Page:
If you regularly read cognitive science or psychology blogs (or even just the lowly New York Times!), you’ve probably heard of something called the Dunning-Kruger effect. The Dunning-Kruger effect refers to the seemingly pervasive tendency of poor performers to overestimate their abilities relative to other people–and, to a lesser extent, for high performers to underestimate their abilities. The explanation for this, according to Kruger and Dunning, who first reported the effect in an extremely influential 1999 article in the Journal of Personality and Social Psychology, is that incompetent people by lack the skills they’d need in order to be able to distinguish good performers from bad performers:

…people who lack the knowledge or wisdom to perform well are often unaware of this fact. We attribute this lack of awareness to a deficit in metacognitive skill. That is, the same incompetence that leads them to make wrong choices also deprives them of the savvy necessary to recognize competence, be it their own or anyone else’s.

For reasons I’m not really clear on, the Dunning-Kruger effect seems to be experiencing something of a renaissance over the past few months; it’s everywhere in the blogosphere and media. For instance, here are just a few alleged Dunning-Krugerisms from the past few weeks:

So what does this mean in business? Well, it’s all over the place. Even the title of Dunning and Kruger’s paper, the part about inflated self-assessments, reminds me of a truism that was pointed out by a supervisor early in my career: The best employees will invariably be the hardest on themselves in self-evaluations, while the lowest performers can be counted on to think they are doing excellent work…

Heidi Montag and Spencer Pratt are great examples of the Dunning-Kruger effect. A whole industry of assholes are making a living off of encouraging two attractive yet untalented people they are actually genius auteurs. The bubble around them is so thick, they may never escape it. At this point, all of America (at least those who know who they are), is in on the joke – yet the two people in the center of this tragedy are completely unaware…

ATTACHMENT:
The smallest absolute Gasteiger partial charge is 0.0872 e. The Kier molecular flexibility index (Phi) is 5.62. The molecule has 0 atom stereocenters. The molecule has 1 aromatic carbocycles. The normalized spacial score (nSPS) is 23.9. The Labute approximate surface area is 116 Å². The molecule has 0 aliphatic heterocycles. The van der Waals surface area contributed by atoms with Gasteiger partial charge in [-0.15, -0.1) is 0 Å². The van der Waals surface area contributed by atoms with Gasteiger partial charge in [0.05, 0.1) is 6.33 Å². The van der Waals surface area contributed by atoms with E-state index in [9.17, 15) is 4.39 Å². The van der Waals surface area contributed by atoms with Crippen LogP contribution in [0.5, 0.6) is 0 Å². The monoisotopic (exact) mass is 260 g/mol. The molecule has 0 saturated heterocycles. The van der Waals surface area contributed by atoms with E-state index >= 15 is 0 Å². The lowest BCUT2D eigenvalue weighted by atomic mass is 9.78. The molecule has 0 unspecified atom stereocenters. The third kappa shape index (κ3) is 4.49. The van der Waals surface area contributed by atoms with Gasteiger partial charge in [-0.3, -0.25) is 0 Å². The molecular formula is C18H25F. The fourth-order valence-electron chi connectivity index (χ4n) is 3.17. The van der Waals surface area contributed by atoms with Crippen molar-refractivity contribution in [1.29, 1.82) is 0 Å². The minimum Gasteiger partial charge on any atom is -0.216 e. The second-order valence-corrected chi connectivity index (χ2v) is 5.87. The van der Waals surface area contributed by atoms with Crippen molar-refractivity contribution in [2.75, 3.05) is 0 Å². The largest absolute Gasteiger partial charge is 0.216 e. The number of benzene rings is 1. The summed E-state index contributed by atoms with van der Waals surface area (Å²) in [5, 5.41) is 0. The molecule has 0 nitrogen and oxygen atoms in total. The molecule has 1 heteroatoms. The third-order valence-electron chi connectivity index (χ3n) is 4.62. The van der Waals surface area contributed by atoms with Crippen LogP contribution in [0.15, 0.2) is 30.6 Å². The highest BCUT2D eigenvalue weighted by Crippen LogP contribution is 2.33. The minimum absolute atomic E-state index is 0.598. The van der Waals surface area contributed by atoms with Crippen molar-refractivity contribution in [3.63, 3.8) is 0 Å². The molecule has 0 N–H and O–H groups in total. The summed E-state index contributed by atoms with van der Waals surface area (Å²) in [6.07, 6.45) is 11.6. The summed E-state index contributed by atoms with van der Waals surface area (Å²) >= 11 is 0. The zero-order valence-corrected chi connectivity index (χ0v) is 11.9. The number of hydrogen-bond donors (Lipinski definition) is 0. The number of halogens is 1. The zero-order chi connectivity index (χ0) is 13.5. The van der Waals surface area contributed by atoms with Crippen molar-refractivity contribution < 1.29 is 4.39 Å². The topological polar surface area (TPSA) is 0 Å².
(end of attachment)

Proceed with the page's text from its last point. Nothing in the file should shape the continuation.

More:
Not so fast there — the Dunning-Kruger effect comes into play here. People in the United States do not have a high level of understanding of evolution, and this survey did not measure actual competence. I’ve found that the people most likely to declare that they have a thorough knowledge of evolution are the creationists…but that a brief conversation is always sufficient to discover that all they’ve really got is a confused welter of misinformation…

As you can see, the findings reported by Kruger and Dunning are often interpreted to suggest that the less competent people are, the more competent they think they are. People who perform worst at a task tend to think they’re god’s gift to said task, and the people who can actually do said task often display excessive modesty. I suspect we find this sort of explanation compelling because it appeals to our implicit just-world theories: we’d like to believe that people who obnoxiously proclaim their excellence at X, Y, and Z must really not be so very good at X, Y, and Z at all, and must be (over)compensating for some actual deficiency; it’s much less pleasant to imagine that people who go around shoving their (alleged) superiority in our faces might really be better than us at what they do.

Unfortunately, Kruger and Dunning never actually provided any support for this type of just-world view; their studies categorically didn’t show that incompetent people are more confident or arrogant than competent people. What they did show is this:

This is one of the key figures from Kruger and Dunning’s 1999 paper (and the basic effect has been replicated many times since). The critical point to note is that there’s a clear positive correlation between actual performance (gray line) and perceived performance (black line): the people in the top quartile for actual performance think they perform better than the people in the second quartile, who in turn think they perform better than the people in the third quartile, and so on. So the bias is definitively not that incompetent people think they’re better than competent people. Rather, it’s that incompetent people think they’re much better than they actually are. But they typically still don’t think they’re quite as good as people who, you know, actually are good. (It’s important to note that Dunning and Kruger never claimed to show that the unskilled think they’re better than the skilled; that’s just the way the finding is often interpreted by others.)